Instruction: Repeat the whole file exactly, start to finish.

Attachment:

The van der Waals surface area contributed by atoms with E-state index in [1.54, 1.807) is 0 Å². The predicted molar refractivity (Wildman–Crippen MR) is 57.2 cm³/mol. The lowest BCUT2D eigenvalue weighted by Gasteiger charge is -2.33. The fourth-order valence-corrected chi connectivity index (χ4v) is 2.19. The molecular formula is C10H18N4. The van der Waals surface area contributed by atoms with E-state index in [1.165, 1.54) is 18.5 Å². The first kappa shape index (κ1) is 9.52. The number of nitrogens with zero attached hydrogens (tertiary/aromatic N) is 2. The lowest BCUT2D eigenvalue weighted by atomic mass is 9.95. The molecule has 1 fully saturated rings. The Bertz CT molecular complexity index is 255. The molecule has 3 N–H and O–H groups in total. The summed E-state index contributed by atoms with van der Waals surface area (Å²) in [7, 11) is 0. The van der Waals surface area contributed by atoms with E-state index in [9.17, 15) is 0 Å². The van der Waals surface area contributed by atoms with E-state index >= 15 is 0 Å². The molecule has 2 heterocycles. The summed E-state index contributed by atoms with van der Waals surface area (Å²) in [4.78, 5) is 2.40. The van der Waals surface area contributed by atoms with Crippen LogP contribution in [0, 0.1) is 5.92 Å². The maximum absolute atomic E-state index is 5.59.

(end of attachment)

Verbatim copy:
The van der Waals surface area contributed by atoms with E-state index in [1.54, 1.807) is 0 Å². The predicted molar refractivity (Wildman–Crippen MR) is 57.2 cm³/mol. The lowest BCUT2D eigenvalue weighted by Gasteiger charge is -2.33. The fourth-order valence-corrected chi connectivity index (χ4v) is 2.19. The molecular formula is C10H18N4. The van der Waals surface area contributed by atoms with E-state index in [1.165, 1.54) is 18.5 Å². The first kappa shape index (κ1) is 9.52. The number of nitrogens with zero attached hydrogens (tertiary/aromatic N) is 2. The lowest BCUT2D eigenvalue weighted by atomic mass is 9.95. The molecule has 1 fully saturated rings. The Bertz CT molecular complexity index is 255. The molecule has 3 N–H and O–H groups in total. The summed E-state index contributed by atoms with van der Waals surface area (Å²) in [7, 11) is 0. The van der Waals surface area contributed by atoms with E-state index in [9.17, 15) is 0 Å². The van der Waals surface area contributed by atoms with E-state index >= 15 is 0 Å². The molecule has 2 heterocycles. The summed E-state index contributed by atoms with van der Waals surface area (Å²) in [4.78, 5) is 2.40. The van der Waals surface area contributed by atoms with Crippen LogP contribution in [0, 0.1) is 5.92 Å². The maximum absolute atomic E-state index is 5.59.